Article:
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This is the last in a three-day series on elder abuse, a growing concern as our population ages. In this series, we tell the stories of victims of emotional abuse, reveal disturbing data on how many seniors are affected, and detail the state’s efforts to combat abuse. We detail cases of abuse and the challenges of prosecuting them. We also examine financial exploitation of seniors and how to identify it.
Part 1: Physical abuse |Part 2: Financial abuse |Part 3: The strain on caregivers
Lisa Losanno always knew the day would come when her mother might need help.
“I look at it like this way, my mother cared for me when I was little, and now it’s my turn to care for her,” she said. “She’s my mom and I love her more than anything in the world.”
That day came more than a decade ago, when her mother, Diane Losanno, 76, a retired housekeeper, showed signs of Alzheimer’s. That’s when Lisa returned to their childhood home and has looked after her mom in their two-family house ever since. Her brother lives in the other unit where he cares for their dad.
More than 844,000 Massachusetts residents help their parents, spouses and loved ones live independently at home, according to the American Association of Retired Persons (AARP), the nonprofit whose mission is to help seniors improve their quality of life.
It is likely that you or someone you know, is caring for an elder. These caregivers have a huge responsibility and sometimes they need assistance to manage stress.
“It’s important to acknowledge there are lots of unintended consequences to the stress and it may manifest in the kind of physical abuse we hear about that breaks your heart,” said Michael Festa, AARP’s Massachusetts director. “If you’re showing up at mom’s four days a week and she’s cranky and you’re frustrated, the next thing you know it could escalate.”
AARP offers help through support groups for caregivers, he said, but it requires an acknowledgment on the caregiver’s part that they need help.
“Caregivers must be proactive,” he said.
In many cases, family caregivers are doing it on their own with little contact with elder agencies, he said. As a result, family caregivers who are reaching the breaking point need to call for help.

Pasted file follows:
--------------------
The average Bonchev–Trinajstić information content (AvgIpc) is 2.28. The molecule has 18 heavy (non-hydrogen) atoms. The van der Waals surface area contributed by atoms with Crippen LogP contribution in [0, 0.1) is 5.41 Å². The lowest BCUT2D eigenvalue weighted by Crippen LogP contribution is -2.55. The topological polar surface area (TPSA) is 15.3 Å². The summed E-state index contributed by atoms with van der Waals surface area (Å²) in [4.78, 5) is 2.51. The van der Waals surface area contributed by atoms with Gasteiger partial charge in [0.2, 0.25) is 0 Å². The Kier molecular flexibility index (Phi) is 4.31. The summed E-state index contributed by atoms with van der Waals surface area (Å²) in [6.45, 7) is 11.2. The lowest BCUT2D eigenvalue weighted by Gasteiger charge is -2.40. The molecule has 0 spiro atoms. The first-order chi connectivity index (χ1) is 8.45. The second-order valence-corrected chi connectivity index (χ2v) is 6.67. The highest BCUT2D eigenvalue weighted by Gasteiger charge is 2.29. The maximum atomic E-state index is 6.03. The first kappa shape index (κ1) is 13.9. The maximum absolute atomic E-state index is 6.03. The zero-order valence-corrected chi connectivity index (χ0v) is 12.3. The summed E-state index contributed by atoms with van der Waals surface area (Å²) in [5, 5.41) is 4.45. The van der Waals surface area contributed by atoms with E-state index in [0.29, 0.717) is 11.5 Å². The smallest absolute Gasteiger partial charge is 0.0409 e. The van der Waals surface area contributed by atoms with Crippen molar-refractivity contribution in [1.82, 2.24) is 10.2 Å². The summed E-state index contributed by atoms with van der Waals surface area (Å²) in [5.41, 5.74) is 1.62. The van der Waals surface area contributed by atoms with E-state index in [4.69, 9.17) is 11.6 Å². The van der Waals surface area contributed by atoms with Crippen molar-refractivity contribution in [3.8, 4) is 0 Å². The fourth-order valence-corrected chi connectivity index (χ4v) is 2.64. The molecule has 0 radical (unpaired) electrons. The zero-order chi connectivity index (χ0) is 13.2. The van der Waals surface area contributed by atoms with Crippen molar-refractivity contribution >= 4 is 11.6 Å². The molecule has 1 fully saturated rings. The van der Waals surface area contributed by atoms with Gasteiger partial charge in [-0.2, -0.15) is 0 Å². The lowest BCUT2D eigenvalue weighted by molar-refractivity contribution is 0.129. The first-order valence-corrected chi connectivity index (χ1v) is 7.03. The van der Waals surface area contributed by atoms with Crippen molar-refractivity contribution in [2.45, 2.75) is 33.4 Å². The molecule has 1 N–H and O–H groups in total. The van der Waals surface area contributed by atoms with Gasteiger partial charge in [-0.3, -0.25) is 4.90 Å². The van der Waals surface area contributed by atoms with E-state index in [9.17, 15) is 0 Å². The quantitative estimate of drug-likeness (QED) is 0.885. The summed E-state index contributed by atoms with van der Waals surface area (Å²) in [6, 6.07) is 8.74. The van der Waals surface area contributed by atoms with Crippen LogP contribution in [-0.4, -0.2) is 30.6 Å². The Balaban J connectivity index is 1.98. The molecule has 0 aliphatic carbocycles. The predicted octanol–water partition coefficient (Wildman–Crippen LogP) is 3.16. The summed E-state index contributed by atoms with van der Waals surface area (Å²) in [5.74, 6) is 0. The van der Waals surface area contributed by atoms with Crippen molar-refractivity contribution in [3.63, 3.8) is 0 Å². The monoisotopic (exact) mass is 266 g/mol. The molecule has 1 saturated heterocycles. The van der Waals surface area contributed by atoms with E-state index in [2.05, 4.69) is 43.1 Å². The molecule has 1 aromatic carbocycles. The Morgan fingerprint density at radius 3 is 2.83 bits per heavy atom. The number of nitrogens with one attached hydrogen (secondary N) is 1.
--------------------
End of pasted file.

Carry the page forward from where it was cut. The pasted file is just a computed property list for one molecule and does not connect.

One of the most important thing caregivers can do for themselves is connect with others, Festa said.
Fortunately, Losanno, 55, who works full time as a phlebotomist, has help. Her mom is also served by Element Care, a North Shore health services agency whose mission is to care for elders and their caregivers. The nonprofit is Essex County’s participant in Programs of All-Inclusive Care for the Elderly (PACE), a national program which provides comprehensive medical and social services to seniors.
PACE offers medical and home care, nursing, personal care, homemaking, meal preparation, medications, transportation, and adult day care. Available in more than 50 North Shore communities, most participants pay nothing. In some cases, there may be a monthly premium based on the participant’s income or assets.
For much of the weekday, Diane Losanno is at the agency’s Friend Street center where she and other seniors socialize, have meals, receive care, and participate in activities such as bingo, crafts, and exercise.
“It takes a lot of stress off of me,” said Lisa Losanno. “They look out for her just like family and she tells me she loves going there. Most importantly, I don’t worry.”
The sandwich generation
Julie Fohrman, a gerontologist at North Shore Geriatric Care Management, said not a day has gone by in her more than 25 years on the job when she hasn’t talked to a family member under stress because they are juggling so many responsibilities.
“They’ve even coined the term “Sandwich Generation” to describe people in their 30s, 40s, and 50s who are raising their own families and caring for their elderly parents,” she said. “They are balancing work, career, spouses, and friends and they just don’t have the time for it all.”
She recommends having elders under your care visit their local senior centers, or an adult day program offered by community-based nonprofits. These programs typically provide transportation.
“These places offer a respite for caregivers and have support groups where people can share resources and ideas and network,” she said.
While Lisa Losanno has help during the week from adult day care for her mother, her weekend consists of doing housework, laundry, and preparing meals for the week ahead.
“My mother has no problem doing her own personal care, but I do a lot of the other work,” she said. “We hang out on the weekends, we go out for coffee and go for rides.”
Cole Gill, a PACE social worker, said the Losanno family is not typical. He said many caregivers are under tremendous stress and think they have nowhere to turn.